Two dimwit sewage workers watch their hero, WCW wrestler Jimmy King, get screwed out of the World title by wrestler Diamond Dallas Page and evil WCW owner Titus Sinclair. They embark on a quest to help their hero win his title - and honor - back. Features cameos by lots of WCW wrestlers. Written by
The character of Titus Sinclair is based on WCW Vice-President Eric Bischoff, who was originally going to appear in this movie as a fictionalized version of himself, but was fired from WCW before filming began, thus the character of Sinclair was created as played by Joe Pantoliano. See more »
The championship belt used in the movie is silver in color with small areas in gold. The real WCW belt that looks the same in design is all gold. Its a replica that was re-painted. See more »
[after kicking Diamond Dallas Page off the third cage, Sting swings down to meet Gordie and Sean]
Jimmy King's alright by me.
You love Jimmy King. I love Jimmy King. We're men, but we're not afraid to say it; we love other men.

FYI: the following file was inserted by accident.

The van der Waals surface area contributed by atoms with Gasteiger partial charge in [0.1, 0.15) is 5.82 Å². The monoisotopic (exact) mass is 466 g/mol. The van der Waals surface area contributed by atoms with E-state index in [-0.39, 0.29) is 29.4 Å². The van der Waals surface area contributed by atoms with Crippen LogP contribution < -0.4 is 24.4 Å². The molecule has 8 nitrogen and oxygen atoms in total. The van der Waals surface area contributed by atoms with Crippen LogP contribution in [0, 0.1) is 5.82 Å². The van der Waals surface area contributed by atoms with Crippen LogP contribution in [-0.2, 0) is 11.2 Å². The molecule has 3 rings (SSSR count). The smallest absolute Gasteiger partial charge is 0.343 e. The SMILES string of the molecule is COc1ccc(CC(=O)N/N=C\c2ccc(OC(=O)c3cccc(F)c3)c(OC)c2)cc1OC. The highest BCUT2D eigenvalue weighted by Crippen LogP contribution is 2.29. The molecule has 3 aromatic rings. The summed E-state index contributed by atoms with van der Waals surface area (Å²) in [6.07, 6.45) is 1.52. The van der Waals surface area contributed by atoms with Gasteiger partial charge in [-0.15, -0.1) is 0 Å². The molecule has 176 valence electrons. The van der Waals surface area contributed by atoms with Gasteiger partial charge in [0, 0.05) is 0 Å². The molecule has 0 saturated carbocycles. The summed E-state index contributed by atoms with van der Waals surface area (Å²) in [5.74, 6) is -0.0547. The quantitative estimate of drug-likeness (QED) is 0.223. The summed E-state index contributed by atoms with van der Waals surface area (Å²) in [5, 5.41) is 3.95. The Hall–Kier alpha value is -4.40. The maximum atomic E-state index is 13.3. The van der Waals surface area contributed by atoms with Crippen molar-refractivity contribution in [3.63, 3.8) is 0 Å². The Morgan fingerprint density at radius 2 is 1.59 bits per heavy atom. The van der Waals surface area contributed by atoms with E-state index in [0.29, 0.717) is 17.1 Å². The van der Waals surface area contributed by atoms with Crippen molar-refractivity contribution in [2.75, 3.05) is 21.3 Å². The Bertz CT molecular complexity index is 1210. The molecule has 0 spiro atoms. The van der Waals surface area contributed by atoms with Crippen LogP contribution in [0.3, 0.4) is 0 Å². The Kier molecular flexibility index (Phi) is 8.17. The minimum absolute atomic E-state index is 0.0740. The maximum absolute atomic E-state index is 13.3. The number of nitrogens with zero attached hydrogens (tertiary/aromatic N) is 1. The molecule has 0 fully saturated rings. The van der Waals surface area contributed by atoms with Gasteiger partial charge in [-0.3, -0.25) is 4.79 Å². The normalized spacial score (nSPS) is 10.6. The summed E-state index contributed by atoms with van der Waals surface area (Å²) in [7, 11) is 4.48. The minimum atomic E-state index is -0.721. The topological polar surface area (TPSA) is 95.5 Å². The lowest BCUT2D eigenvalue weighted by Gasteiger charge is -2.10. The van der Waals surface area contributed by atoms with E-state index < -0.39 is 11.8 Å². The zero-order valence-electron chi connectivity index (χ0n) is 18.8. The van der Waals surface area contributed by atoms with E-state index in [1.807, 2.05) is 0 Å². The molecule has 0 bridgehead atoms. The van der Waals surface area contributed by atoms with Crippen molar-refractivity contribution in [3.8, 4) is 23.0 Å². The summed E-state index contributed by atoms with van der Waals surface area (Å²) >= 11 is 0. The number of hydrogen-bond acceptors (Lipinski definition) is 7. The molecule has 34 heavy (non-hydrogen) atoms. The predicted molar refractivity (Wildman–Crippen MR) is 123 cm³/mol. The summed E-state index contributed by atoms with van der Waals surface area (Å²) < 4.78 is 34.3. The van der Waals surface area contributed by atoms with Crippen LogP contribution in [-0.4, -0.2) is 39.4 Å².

[Confused look on Sting's face]
I love you.
[Sting punches him out. An excited Gordie approaches Sting]
Me too, man. Hit me! Hit me! My turn!
[Sting knocks out Gordie]
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No wrestlers were harmed during the making of this motion picture. See more »
What could have been a disposable b-movie is salvaged by the fine acting of an ensemble cast.
Ready to Rumble doesn't much going for it at a glance. Gordie (David Arquette) and Sean (Scott Caan) are two adolescent boys trapped in the bodies of twenty-something sewage workers from Lusk, Oklahoma. The WCW is their passion and as true die hards, they brook no criticism of the sport's veracity. Their nights are spent in a convenience store parking lot jawing with junior high school students. These men are losers through and through. And yet there is something innately likable about these boy-men. They are losers in the sense that Rocky Balboa was a loser; they were born with nothing into the middle of nowhere, blessed with naught but dogged determination and unwavering faith in their cause. Ready to Rumble follows their quest to restore an even bigger loser to his former glory. That loser is disgraced professional wrestler Jimmy "The King" King (a terrific Oliver Platt). King is a hero and role model to the boys from Lusk, who know him only from his television persona. In reality, King is an alcoholic who spends his days in drag, hiding from child support collectors in a secluded trailer. He has been exiled to Palookaville by corrupt wrestling promoter Titus Sinclair (the always unctuous Joe Pantoliano).